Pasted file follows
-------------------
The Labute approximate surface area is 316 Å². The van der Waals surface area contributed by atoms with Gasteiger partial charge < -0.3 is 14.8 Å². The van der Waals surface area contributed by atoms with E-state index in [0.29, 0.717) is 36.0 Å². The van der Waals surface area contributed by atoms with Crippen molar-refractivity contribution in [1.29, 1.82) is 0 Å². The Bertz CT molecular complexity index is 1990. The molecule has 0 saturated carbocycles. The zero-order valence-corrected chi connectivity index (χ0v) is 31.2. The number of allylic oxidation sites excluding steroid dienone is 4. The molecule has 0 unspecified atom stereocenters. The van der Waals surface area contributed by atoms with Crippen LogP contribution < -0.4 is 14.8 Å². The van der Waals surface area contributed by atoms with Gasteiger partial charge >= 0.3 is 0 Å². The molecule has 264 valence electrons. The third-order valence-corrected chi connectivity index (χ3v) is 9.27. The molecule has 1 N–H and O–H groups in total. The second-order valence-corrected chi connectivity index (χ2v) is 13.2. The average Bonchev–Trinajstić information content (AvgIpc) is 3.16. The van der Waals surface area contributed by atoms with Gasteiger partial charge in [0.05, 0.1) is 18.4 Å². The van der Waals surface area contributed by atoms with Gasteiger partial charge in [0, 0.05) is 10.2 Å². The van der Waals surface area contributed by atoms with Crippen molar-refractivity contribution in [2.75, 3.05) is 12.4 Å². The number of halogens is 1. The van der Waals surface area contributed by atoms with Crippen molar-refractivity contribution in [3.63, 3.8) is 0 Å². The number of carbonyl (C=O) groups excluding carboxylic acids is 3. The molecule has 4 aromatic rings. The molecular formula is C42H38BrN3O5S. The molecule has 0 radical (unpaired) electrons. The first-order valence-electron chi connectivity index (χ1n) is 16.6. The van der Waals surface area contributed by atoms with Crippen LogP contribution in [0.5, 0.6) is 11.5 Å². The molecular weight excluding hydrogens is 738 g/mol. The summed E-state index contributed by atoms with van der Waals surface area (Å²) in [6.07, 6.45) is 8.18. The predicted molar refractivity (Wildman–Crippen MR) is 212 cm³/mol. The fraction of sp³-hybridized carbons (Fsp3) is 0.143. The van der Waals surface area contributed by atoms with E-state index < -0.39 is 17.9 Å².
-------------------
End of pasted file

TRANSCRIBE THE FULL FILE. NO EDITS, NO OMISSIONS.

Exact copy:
The Labute approximate surface area is 316 Å². The van der Waals surface area contributed by atoms with Gasteiger partial charge < -0.3 is 14.8 Å². The van der Waals surface area contributed by atoms with E-state index in [0.29, 0.717) is 36.0 Å². The van der Waals surface area contributed by atoms with Crippen molar-refractivity contribution in [1.29, 1.82) is 0 Å². The Bertz CT molecular complexity index is 1990. The molecule has 0 saturated carbocycles. The zero-order valence-corrected chi connectivity index (χ0v) is 31.2. The number of allylic oxidation sites excluding steroid dienone is 4. The molecule has 0 unspecified atom stereocenters. The van der Waals surface area contributed by atoms with Crippen LogP contribution < -0.4 is 14.8 Å². The van der Waals surface area contributed by atoms with Gasteiger partial charge >= 0.3 is 0 Å². The molecule has 264 valence electrons. The third-order valence-corrected chi connectivity index (χ3v) is 9.27. The molecule has 1 N–H and O–H groups in total. The second-order valence-corrected chi connectivity index (χ2v) is 13.2. The average Bonchev–Trinajstić information content (AvgIpc) is 3.16. The van der Waals surface area contributed by atoms with Gasteiger partial charge in [0.05, 0.1) is 18.4 Å². The van der Waals surface area contributed by atoms with Gasteiger partial charge in [0, 0.05) is 10.2 Å². The van der Waals surface area contributed by atoms with Crippen molar-refractivity contribution in [2.75, 3.05) is 12.4 Å². The number of halogens is 1. The van der Waals surface area contributed by atoms with Crippen molar-refractivity contribution in [3.63, 3.8) is 0 Å². The number of carbonyl (C=O) groups excluding carboxylic acids is 3. The molecule has 4 aromatic rings. The molecular formula is C42H38BrN3O5S. The molecule has 0 radical (unpaired) electrons. The first-order valence-electron chi connectivity index (χ1n) is 16.6. The van der Waals surface area contributed by atoms with Crippen LogP contribution in [0.5, 0.6) is 11.5 Å². The molecular weight excluding hydrogens is 738 g/mol. The summed E-state index contributed by atoms with van der Waals surface area (Å²) in [6.07, 6.45) is 8.18. The predicted molar refractivity (Wildman–Crippen MR) is 212 cm³/mol. The fraction of sp³-hybridized carbons (Fsp3) is 0.143. The van der Waals surface area contributed by atoms with E-state index < -0.39 is 17.9 Å².